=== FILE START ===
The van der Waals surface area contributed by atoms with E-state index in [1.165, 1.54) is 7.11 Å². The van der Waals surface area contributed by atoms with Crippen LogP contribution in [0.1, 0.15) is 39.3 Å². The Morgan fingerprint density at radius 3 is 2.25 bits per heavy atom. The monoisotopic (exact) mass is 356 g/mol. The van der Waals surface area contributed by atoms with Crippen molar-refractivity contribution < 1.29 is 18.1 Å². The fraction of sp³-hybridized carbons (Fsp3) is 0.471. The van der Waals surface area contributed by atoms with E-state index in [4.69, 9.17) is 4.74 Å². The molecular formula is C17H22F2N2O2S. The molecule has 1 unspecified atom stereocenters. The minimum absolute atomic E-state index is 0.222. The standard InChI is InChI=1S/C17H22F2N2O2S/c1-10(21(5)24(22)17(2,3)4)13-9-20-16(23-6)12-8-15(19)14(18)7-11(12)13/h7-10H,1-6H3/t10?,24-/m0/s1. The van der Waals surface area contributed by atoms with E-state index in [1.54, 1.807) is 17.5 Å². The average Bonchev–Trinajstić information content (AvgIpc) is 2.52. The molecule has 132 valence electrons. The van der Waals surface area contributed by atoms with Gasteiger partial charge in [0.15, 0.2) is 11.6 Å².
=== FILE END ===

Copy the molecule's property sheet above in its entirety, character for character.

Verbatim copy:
The van der Waals surface area contributed by atoms with E-state index in [1.165, 1.54) is 7.11 Å². The van der Waals surface area contributed by atoms with Crippen LogP contribution in [0.1, 0.15) is 39.3 Å². The Morgan fingerprint density at radius 3 is 2.25 bits per heavy atom. The monoisotopic (exact) mass is 356 g/mol. The van der Waals surface area contributed by atoms with Crippen molar-refractivity contribution < 1.29 is 18.1 Å². The fraction of sp³-hybridized carbons (Fsp3) is 0.471. The van der Waals surface area contributed by atoms with E-state index in [4.69, 9.17) is 4.74 Å². The molecular formula is C17H22F2N2O2S. The molecule has 1 unspecified atom stereocenters. The minimum absolute atomic E-state index is 0.222. The standard InChI is InChI=1S/C17H22F2N2O2S/c1-10(21(5)24(22)17(2,3)4)13-9-20-16(23-6)12-8-15(19)14(18)7-11(12)13/h7-10H,1-6H3/t10?,24-/m0/s1. The van der Waals surface area contributed by atoms with E-state index in [1.54, 1.807) is 17.5 Å². The average Bonchev–Trinajstić information content (AvgIpc) is 2.52. The molecule has 132 valence electrons. The van der Waals surface area contributed by atoms with Gasteiger partial charge in [0.15, 0.2) is 11.6 Å².